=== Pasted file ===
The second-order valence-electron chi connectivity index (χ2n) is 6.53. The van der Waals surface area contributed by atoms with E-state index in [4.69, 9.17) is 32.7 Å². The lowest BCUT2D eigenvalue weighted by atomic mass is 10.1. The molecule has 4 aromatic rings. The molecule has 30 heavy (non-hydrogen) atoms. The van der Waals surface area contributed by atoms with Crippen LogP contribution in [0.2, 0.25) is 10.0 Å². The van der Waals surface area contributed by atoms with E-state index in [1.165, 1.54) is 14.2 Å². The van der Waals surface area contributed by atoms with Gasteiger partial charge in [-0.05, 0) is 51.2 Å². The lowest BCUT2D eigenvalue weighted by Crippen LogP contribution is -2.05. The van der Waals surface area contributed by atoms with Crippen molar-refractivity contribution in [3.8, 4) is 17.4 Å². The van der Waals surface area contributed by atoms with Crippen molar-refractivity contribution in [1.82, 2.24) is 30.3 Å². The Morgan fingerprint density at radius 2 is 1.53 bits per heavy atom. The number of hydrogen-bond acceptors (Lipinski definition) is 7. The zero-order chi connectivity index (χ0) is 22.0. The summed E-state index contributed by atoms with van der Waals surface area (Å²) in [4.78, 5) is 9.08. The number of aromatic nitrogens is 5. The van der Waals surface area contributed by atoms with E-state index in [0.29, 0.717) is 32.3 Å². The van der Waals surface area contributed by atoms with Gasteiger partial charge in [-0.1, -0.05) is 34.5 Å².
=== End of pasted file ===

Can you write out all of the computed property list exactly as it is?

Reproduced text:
The second-order valence-electron chi connectivity index (χ2n) is 6.53. The van der Waals surface area contributed by atoms with E-state index in [4.69, 9.17) is 32.7 Å². The lowest BCUT2D eigenvalue weighted by atomic mass is 10.1. The molecule has 4 aromatic rings. The molecule has 30 heavy (non-hydrogen) atoms. The van der Waals surface area contributed by atoms with Crippen LogP contribution in [0.2, 0.25) is 10.0 Å². The van der Waals surface area contributed by atoms with E-state index in [1.165, 1.54) is 14.2 Å². The van der Waals surface area contributed by atoms with Gasteiger partial charge in [-0.05, 0) is 51.2 Å². The lowest BCUT2D eigenvalue weighted by Crippen LogP contribution is -2.05. The van der Waals surface area contributed by atoms with Crippen molar-refractivity contribution in [3.8, 4) is 17.4 Å². The van der Waals surface area contributed by atoms with Crippen molar-refractivity contribution in [1.82, 2.24) is 30.3 Å². The Morgan fingerprint density at radius 2 is 1.53 bits per heavy atom. The number of hydrogen-bond acceptors (Lipinski definition) is 7. The zero-order chi connectivity index (χ0) is 22.0. The summed E-state index contributed by atoms with van der Waals surface area (Å²) in [4.78, 5) is 9.08. The number of aromatic nitrogens is 5. The van der Waals surface area contributed by atoms with E-state index in [0.29, 0.717) is 32.3 Å². The van der Waals surface area contributed by atoms with Gasteiger partial charge in [-0.1, -0.05) is 34.5 Å².